When you're ready to start a family, you and your sweetheart want to get pregnant yesterday. But sometimes getting pregnant on your own doesn't happen right away. When months or even years of trying hasn't resulted in a baby, your doctor may recommend a course of treatment to get things moving in the right direction. One medicine he might prescribe is called Clomid, a synthetic chemical that encourages a woman's body to ovulate.
How Does Clomid Work?
Clomid's chemical name is Clomiphene citrate. It works by interfering with the estrogen receptors in the hypothalamus. This results in your body thinking its low on estrogen, making your pituitary produce hormones to supply more. In the process, your body is stimulated into ovulation. Using Clomid to induce ovulation is helpful when you have an irregular menstrual cycle, which makes it difficult to predict when your body ovulates naturally. It can also help the chances of artificial insemination being successful. Your doctor may even prescribe it if you and your partner have no obvious reasons for not conceiving alone.
When to Take It
Your doctor will tell you to call his office when your period starts. When it does, he'll schedule a pelvic exam within about three days, after which he'll decide exactly when you should begin taking Clomid. You'll take one to three tablets a day for five days early in your cycle. Ovulation should occur about one week after you've taken your last dose of Clomid. You can check on this using one of a variety of methods, including basal temperature measuring, blood tests, Luteinizing hormone kit testing and ultrasound. Your doctor will help you choose which method is best for you.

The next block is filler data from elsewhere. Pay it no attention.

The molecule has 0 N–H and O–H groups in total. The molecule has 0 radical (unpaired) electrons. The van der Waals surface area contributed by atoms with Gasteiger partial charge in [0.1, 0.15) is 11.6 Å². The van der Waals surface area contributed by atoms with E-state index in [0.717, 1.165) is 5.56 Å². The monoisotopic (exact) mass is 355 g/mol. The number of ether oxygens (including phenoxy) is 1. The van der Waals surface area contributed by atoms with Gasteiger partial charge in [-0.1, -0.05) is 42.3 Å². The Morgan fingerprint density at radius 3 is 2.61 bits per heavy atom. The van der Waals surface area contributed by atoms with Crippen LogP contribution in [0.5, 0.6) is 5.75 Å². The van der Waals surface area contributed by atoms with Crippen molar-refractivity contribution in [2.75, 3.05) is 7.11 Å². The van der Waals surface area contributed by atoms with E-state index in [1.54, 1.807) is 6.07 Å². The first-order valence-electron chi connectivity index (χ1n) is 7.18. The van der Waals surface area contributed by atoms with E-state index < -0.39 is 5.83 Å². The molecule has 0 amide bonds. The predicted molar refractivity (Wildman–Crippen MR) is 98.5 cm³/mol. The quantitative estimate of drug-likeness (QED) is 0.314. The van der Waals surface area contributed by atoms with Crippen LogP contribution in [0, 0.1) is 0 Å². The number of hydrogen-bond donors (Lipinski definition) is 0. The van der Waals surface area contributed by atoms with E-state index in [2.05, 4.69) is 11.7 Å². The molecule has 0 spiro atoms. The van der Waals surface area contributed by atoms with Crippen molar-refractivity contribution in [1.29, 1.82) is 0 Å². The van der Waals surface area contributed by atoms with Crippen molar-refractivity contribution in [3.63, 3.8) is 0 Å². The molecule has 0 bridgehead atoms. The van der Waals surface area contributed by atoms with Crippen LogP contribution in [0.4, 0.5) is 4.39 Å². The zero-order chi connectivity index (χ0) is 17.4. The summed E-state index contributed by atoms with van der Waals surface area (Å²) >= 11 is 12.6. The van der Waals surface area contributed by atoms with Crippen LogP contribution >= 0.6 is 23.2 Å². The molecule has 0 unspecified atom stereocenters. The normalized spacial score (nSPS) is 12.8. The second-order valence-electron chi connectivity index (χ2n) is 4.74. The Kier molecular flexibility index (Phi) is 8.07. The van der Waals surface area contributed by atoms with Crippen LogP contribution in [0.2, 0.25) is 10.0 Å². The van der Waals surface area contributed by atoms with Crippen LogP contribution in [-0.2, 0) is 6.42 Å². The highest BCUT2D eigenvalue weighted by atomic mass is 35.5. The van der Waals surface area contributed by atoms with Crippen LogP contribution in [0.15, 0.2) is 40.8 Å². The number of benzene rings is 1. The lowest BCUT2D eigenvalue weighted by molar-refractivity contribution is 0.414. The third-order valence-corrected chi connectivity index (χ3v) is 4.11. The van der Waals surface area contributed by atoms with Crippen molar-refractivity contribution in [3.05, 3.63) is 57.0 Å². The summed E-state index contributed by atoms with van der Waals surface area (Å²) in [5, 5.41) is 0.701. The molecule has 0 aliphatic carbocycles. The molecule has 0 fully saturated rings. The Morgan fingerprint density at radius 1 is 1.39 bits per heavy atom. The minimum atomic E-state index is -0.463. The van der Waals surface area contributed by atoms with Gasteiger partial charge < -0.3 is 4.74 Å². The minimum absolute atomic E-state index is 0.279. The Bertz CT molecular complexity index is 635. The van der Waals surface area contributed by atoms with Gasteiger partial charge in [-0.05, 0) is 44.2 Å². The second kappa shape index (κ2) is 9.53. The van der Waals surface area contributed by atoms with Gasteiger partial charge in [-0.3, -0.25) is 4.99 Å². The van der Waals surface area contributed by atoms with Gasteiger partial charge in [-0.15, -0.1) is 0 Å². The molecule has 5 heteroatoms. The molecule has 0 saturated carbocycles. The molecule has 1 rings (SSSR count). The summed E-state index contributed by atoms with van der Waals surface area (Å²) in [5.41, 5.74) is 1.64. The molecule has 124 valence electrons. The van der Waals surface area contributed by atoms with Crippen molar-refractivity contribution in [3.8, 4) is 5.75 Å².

Side Effects and Risks
Obviously, the most desired side effect is pregnancy. Clomid is powerful: over half of all women who take it ovulate, according to Baby Med. Other, less exciting side effects include moodiness, hot flashes, changes in sleep patterns, bloating and discomfort during sex. The chances of multiple ovulations is slightly elevated with Clomid. Serious, though rare, conditions include overstimulated ovaries, causing them to enlarge and become painful. Hair thinning, dizziness, vision changes and hives are also possible but rare side effects. Those with ovarian cysts or liver disease should not take Clomid.
Costs and Insurance Coverage
At the time this article was published, traditional health insurance plans rarely covered fertility treatments, according to Growing Family Benefits. Some only cover fertility treatments when required to do so by state law. Supplemental plans are useful when Clomid is successful and you become pregnant; they can pay dividends during the pregnancy and during maternity leave. Prescription drug plans lessen the cost of filling your Clomid prescription; generic brands have the lowest copayment.